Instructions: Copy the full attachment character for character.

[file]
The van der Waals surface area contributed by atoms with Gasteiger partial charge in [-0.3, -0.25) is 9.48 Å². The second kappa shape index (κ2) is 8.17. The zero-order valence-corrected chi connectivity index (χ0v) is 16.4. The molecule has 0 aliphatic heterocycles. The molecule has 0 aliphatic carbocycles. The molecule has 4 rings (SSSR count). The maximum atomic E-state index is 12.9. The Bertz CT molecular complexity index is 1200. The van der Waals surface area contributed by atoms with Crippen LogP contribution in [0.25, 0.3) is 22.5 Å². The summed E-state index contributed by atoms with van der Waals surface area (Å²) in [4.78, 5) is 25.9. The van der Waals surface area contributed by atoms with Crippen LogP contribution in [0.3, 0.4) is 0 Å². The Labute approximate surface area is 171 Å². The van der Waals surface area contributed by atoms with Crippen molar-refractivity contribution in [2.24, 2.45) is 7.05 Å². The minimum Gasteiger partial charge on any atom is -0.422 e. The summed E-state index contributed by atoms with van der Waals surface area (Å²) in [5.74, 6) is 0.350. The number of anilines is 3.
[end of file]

The van der Waals surface area contributed by atoms with Gasteiger partial charge in [-0.3, -0.25) is 9.48 Å². The second kappa shape index (κ2) is 8.17. The zero-order valence-corrected chi connectivity index (χ0v) is 16.4. The molecule has 0 aliphatic heterocycles. The molecule has 0 aliphatic carbocycles. The molecule has 4 rings (SSSR count). The maximum atomic E-state index is 12.9. The Bertz CT molecular complexity index is 1200. The van der Waals surface area contributed by atoms with Crippen LogP contribution in [0.25, 0.3) is 22.5 Å². The summed E-state index contributed by atoms with van der Waals surface area (Å²) in [4.78, 5) is 25.9. The van der Waals surface area contributed by atoms with Crippen LogP contribution in [0.3, 0.4) is 0 Å². The Labute approximate surface area is 171 Å². The van der Waals surface area contributed by atoms with Crippen molar-refractivity contribution in [2.24, 2.45) is 7.05 Å². The minimum Gasteiger partial charge on any atom is -0.422 e. The summed E-state index contributed by atoms with van der Waals surface area (Å²) in [5.74, 6) is 0.350. The number of anilines is 3.